Not quite as easy to pair with a formal suit, the colour lends itself to a more casual approach if that is your thing. You can wear them with everything from navy tailoring to chinos and jeans. If you want a pair to wear to the office and also the odd wedding, an Oxford is the best option and again if you want something more casual, a penny loafer is a great everyday shoe.
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Continuing down this colour-way, we present the tan shoe. Although technically considered apart of the brown shoe family, the shade difference is far more casual. “It’s best on more relaxed styles like brogue Derbies or boots,” says McDonald. “Tan suede shoes can also look good, but you need to wear them with fairly informal outfits.”
Due to it’s more relaxed style, the tan shoe looks good on any wash of denim, any chino and can be worn with shorts when the weather is warmer.
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One of the more trickier colours to get around, the blue shoe when done right makes a great statement piece.
Formal shoes are the hardest to get right so stick to a more casual ensemble. Materials like nubuck and velvet work well due to depth it creates – making them cool, not flashy. As long as you don’t pair them with a black suit, suede brogues work with any colour of suit and the same for cropped chinos.
If you want to look even more casual, the desert and chukka boot looks great in navy. “Both styles look great with jeans,” says McDonald. “They’re rugged, but still smart enough for a nice restaurant or bar.”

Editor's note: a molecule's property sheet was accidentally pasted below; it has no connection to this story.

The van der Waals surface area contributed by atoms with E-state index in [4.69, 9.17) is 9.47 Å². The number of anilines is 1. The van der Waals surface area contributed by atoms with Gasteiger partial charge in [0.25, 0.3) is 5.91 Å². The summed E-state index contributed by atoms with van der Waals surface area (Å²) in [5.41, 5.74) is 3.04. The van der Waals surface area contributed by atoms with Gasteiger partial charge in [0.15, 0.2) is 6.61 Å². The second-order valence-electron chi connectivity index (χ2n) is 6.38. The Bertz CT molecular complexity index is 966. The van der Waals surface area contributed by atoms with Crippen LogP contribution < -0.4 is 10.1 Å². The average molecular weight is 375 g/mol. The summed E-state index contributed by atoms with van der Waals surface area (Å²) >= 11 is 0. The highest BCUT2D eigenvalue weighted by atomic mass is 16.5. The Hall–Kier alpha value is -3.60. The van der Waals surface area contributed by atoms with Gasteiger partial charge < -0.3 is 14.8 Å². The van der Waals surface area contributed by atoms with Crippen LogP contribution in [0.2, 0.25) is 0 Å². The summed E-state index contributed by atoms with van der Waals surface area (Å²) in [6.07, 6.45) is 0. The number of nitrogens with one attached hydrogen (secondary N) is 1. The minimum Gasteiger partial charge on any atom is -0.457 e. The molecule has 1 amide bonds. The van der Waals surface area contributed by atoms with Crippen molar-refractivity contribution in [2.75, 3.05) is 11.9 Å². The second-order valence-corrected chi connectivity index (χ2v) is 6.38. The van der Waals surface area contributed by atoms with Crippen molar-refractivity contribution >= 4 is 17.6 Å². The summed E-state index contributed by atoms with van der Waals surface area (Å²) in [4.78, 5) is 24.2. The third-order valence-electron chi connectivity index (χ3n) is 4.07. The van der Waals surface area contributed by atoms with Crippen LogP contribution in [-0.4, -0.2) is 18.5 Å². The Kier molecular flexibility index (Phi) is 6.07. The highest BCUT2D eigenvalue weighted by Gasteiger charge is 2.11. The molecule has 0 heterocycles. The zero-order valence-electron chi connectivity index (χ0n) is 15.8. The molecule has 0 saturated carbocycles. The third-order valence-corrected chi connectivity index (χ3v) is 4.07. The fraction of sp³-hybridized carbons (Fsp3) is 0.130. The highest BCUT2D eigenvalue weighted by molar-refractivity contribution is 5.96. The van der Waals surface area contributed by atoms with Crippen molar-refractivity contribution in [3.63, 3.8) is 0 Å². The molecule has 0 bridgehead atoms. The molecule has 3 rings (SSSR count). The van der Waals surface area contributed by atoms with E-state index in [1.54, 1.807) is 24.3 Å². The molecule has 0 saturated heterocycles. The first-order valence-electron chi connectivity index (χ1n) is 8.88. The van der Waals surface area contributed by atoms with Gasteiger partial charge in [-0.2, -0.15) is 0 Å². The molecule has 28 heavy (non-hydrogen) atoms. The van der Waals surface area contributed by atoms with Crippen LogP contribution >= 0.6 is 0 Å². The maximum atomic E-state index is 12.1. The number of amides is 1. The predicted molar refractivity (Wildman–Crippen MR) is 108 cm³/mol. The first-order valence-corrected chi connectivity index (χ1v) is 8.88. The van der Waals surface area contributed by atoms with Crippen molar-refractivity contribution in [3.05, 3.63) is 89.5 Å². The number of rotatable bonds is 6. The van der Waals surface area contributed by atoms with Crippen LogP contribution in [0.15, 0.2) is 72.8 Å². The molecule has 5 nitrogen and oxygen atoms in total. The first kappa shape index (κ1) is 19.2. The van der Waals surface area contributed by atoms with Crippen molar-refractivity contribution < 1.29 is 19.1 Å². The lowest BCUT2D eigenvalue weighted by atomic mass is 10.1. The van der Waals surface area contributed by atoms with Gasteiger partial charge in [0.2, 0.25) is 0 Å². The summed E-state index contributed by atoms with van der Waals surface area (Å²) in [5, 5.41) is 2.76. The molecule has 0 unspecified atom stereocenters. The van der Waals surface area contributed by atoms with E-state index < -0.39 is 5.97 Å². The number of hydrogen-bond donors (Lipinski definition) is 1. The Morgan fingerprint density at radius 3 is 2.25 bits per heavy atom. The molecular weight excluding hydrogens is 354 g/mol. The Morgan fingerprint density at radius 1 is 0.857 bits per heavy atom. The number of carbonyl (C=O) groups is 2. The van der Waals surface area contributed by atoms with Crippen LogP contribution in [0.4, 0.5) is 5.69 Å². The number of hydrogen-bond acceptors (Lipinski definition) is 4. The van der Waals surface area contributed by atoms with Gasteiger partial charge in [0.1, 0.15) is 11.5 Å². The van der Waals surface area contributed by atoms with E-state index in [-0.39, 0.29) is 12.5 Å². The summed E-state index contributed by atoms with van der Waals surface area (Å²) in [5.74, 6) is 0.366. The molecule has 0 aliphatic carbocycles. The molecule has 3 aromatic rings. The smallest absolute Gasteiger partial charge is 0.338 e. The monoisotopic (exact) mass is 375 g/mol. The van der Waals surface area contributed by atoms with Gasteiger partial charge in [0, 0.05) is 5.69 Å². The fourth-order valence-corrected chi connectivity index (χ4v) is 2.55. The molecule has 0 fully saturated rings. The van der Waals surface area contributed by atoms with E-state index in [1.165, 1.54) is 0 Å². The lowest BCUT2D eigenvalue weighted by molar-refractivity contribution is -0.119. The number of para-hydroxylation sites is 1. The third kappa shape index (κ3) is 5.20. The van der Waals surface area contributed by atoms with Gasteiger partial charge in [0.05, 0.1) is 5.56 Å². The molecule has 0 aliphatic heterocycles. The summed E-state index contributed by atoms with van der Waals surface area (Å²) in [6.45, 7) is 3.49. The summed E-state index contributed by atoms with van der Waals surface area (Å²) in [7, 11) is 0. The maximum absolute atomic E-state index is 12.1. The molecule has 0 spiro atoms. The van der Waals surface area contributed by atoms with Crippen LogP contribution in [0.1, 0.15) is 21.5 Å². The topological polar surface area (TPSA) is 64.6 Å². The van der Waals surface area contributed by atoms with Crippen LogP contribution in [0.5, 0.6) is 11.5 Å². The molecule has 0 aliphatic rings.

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Arguably born by Common Projects which launched its Achilles Low almost 15 years ago, the Italian-American shoe brand put the white sneaker on the map and has remained a kit staple since. Although the white tennis-shoe was nothing new, Common Projects gave them a new lease on life – something that could be paired with a casual suit as well as the humble denim jean.
The minimalistic trainer can be pretty much worn with everything within the right context of course – obviously not to a corporate office. “Box-fresh versions work with a suit,” says McDonald. “Battered, stained sneakers don’t.
If you want to look fresh every-time you wear a pair of sneakers, make sure they are well looked after and replace them when truly needed.
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Probably the one that everyone is most curious about is the ever popular colourful trainer. There once was a time that the sneaker was exclusively found in the gym but street style has changed the game. From Nike to Adidas and everything in between, the sportswear labels big and small are monopolising on the bright and colour sneaker.
“But all those colours make them much less versatile,” says McDonald. “In fact, they only really work with neutrals, unless you’re able to pull off some very advanced colour-matching.” Due to their colourful nature, it’s best to stick with casual pairings like jeans, jogger and relaxed chinos.
“You should let your shoes do the talking,” says McDonald. “If they’re the brightest thing in your outfit, then they’ll draw the eye. If you have too many other bright colours, people won’t know where to look.”